The above as well as additional objects, features, and advantages of the present invention will become apparent in the following detailed written description.
The novel features believed characteristic of the invention are set forth in the appended claims. The invention itself however, as well as a preferred mode of use, further objects and advantages thereof, will best be understood by reference to the following detailed description of an illustrative embodiment when read in conjunction with the accompanying drawings, wherein:
FIG. 1 illustrates a block diagram of a conventional computer system in accordance with the present invention;
FIG. 2 depicts a computer display illustrating a conventional graphical user interface which employs a menu bar and a toolbar to allow simplified execution of user driven commands;
FIG. 3 is an illustration of the graphical user interface of FIG. 2 wherein a menu heading has been selected, resulting in the display of a pull-down menu and a sub-menu in accordance with the present invention;
FIG. 4 depicts a select, drag, and drop operation of a menu item to create a selectable toolbar button;
FIG. 5 illustrates a drag and drop operation to remove a selectable toolbar button from the toolbar; and
FIG. 6 illustrates a high level flow chart of a preferred embodiment of the present invention.
The present invention is directed to a computer system having a graphical user interface (GUI). The present invention provides easy creation of a toolbar selection which can be derived from a pull-down menu item.
With reference now to the figures and in particular with reference to FIG. 1, there is depicted a diagram of a typical computer system 10 which may be utilized in conjunction with a preferred embodiment of the present invention. As depicted, a central processing unit (CPU) 12, a read-only memory (ROM) 13, and a random access memory (RAM) 14 are connected to a system bus 11 of a computer system 10. CPU 12, ROM 13, and RAM 14 are also coupled to a PCI local bus 20 of computer system 10 through a PCI host bridge 15. PCI host bridge 15 provides a low latency path through which CPU 12 may directly access PCI devices mapped anywhere within bus memory and/or input/output I/O address spaces. PCI host bridge 15 also provides a high bandwidth path allowing PCI devices to directly access RAM 14.
In addition, an audio adapter 23 may be attached to PCI local bus 20 for controlling audio output to speaker 24. A graphics adapter 21 may be attached to PCI local bus 20 for controlling visual output to display monitor 22. Also attached to PCI local bus 20 is a small computer system interface (SCSI) 18, and a communications adapter 16. SCSI 18 is utilized to control high-speed disk drive 19. Communications adapter 16 allows computer system 10 to be connected to a local-area network or to other computer systems (not illustrated).
A PCI-to-ISA bus bridge, such as an expansion bus bridge 30 may be utilized for coupling an ISA bus 25 to PCI local bus 20. As depicted, a keyboard 26, a microphone 27, and a pointing device 28 such as a mouse may be attached to ISA bus 25 for performing certain basic I/0 functions. Typically, a mouse has two push-buttons, left pointing device button 80 and right pointing device button 82. Generally, the left pointing device button 80 is utilized for selecting operations within the GUI.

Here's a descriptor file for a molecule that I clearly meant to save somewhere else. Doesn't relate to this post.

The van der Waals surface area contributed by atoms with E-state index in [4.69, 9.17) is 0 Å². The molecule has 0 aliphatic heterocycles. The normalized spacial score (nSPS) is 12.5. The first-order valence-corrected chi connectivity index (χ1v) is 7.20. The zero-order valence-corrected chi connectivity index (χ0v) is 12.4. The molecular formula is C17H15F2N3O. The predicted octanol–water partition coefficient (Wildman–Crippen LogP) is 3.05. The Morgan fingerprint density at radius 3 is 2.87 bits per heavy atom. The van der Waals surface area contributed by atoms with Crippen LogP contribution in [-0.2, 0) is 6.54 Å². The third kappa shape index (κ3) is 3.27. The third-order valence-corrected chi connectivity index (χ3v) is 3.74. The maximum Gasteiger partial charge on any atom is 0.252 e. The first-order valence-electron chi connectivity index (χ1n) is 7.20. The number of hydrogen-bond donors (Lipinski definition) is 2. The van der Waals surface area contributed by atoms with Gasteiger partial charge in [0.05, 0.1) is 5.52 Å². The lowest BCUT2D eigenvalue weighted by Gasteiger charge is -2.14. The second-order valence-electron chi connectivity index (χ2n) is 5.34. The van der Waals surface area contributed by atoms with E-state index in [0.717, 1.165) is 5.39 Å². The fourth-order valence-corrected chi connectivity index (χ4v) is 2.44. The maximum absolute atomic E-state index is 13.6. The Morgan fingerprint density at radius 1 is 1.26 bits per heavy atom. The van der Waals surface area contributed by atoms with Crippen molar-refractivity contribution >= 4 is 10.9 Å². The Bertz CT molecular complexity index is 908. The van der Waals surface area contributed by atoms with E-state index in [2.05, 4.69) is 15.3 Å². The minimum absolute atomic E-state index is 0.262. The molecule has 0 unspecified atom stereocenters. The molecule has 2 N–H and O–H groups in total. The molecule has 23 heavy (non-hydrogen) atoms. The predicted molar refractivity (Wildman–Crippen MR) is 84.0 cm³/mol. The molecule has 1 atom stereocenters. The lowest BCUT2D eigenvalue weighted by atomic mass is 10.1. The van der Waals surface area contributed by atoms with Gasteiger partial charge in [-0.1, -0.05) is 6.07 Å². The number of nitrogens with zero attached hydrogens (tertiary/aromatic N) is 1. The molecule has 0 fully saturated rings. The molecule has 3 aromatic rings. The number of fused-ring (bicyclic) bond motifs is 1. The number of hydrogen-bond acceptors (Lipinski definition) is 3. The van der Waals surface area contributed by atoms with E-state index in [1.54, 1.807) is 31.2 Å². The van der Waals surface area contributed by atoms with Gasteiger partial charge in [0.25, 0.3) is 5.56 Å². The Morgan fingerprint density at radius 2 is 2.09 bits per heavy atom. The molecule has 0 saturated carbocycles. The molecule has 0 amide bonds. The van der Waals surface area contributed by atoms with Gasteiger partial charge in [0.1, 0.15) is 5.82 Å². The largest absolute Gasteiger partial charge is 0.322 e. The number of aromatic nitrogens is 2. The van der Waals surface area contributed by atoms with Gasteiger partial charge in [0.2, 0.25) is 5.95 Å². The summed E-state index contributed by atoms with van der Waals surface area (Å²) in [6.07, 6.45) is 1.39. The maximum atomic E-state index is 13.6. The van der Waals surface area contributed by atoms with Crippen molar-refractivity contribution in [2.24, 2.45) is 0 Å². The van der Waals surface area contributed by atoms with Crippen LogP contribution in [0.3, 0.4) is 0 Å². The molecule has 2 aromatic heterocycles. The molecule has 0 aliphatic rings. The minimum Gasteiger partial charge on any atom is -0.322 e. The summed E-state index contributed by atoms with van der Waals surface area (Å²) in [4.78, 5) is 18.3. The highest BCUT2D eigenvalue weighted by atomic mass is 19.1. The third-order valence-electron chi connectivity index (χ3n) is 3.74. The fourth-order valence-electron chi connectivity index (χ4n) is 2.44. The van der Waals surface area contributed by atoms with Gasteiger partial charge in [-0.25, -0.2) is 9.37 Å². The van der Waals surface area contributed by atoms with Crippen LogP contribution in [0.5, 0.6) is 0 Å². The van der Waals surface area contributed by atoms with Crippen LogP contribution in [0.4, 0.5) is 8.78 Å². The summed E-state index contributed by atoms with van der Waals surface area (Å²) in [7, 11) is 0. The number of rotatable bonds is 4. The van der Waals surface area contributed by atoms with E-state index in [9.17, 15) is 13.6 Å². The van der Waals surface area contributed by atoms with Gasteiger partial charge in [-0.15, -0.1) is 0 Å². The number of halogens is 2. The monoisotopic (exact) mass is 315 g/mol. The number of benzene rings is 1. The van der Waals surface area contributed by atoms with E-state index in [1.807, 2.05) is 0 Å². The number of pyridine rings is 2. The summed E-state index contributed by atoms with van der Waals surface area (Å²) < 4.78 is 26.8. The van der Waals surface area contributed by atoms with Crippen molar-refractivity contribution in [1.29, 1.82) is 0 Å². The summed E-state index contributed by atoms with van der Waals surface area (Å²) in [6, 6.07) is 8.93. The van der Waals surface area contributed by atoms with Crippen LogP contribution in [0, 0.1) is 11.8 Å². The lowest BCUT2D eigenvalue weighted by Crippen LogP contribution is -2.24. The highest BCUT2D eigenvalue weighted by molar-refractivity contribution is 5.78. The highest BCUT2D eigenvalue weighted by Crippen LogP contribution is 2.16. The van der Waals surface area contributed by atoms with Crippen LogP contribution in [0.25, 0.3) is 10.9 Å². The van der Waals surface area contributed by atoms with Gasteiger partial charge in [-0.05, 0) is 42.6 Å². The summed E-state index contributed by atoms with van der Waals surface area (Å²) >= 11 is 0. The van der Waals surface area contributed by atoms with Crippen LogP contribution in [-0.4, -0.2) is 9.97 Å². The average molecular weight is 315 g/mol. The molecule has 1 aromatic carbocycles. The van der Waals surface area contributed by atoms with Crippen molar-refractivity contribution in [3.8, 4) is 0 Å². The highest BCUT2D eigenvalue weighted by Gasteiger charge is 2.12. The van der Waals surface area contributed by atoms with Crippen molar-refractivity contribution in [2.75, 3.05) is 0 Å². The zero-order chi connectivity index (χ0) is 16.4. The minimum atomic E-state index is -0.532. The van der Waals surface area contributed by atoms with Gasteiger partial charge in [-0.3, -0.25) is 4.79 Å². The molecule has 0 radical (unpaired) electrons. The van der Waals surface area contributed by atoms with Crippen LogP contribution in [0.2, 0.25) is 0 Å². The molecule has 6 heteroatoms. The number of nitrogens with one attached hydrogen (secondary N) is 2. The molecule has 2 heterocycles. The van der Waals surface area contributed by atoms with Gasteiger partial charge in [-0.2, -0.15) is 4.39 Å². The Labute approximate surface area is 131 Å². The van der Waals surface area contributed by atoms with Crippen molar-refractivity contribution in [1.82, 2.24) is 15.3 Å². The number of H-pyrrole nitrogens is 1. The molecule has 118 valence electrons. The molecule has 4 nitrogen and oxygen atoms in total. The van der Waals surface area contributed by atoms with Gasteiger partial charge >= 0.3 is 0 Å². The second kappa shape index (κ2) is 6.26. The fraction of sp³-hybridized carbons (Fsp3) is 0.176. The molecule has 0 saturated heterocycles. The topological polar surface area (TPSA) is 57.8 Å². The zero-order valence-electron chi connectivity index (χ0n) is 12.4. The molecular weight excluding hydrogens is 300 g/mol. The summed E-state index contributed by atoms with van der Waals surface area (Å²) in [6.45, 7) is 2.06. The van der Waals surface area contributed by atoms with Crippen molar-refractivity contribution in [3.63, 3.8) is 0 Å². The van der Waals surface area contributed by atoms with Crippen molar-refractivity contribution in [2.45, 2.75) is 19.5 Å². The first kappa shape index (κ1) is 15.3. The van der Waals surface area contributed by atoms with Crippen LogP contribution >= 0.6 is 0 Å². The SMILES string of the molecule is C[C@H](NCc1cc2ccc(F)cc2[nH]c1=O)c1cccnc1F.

Although the illustrated exemplary embodiment describes a PCI local bus 20 and an ISA bus 25, the present invention is not limited to the described bus architectures. Rather, the present invention can be implemented by any bus configuration which is functional. FIG. 1 depicts an architecture commonly utilized to in a modern personal computer. Additionally, a subset of the depicted computer elements or a state-of-the art sophisticated computer system could effectively accomplish the features of the present invention. FIG. 1 should not be construed in a limiting sense, as it is only one representative model of a system which will operate effectively in conjunction with the present invention.
Those skilled in the art will further appreciate that there are other components that might be utilized in conjunction with those shown in the block diagram of FIG. 1; for example, a compact disk read only memory (not shown) connected to PCI local bus 20 might be utilized to provide software to computer system 10 via a memory controller (also not shown). Computer system 10 may also include software such as firmware whose primary purpose is to seek out and load an operating system from one of the peripheral devices. Again, the computer system utilized in the present invention should not be considered limiting the present invention in any manner.
It is important to note that, while the present invention has been (and will continue to be) described in the context of a fully functional computer system, those skilled in the art will appreciate that the present invention is capable of being distributed as a program product in a variety of forms, and that the present invention can be applied equally, regardless of the particular type of signal-bearing media utilized to actually carry out the distribution. Examples of signal-bearing media includes: recordable-type media, such as floppy disks, hard disk drives, and CD ROMs, and transmission-type media such as digital and analog communication links. Examples of transmission media include devices such as modems. Modems are communication devices that enable computers such as computer system 10 to transmit information over standard telephone lines.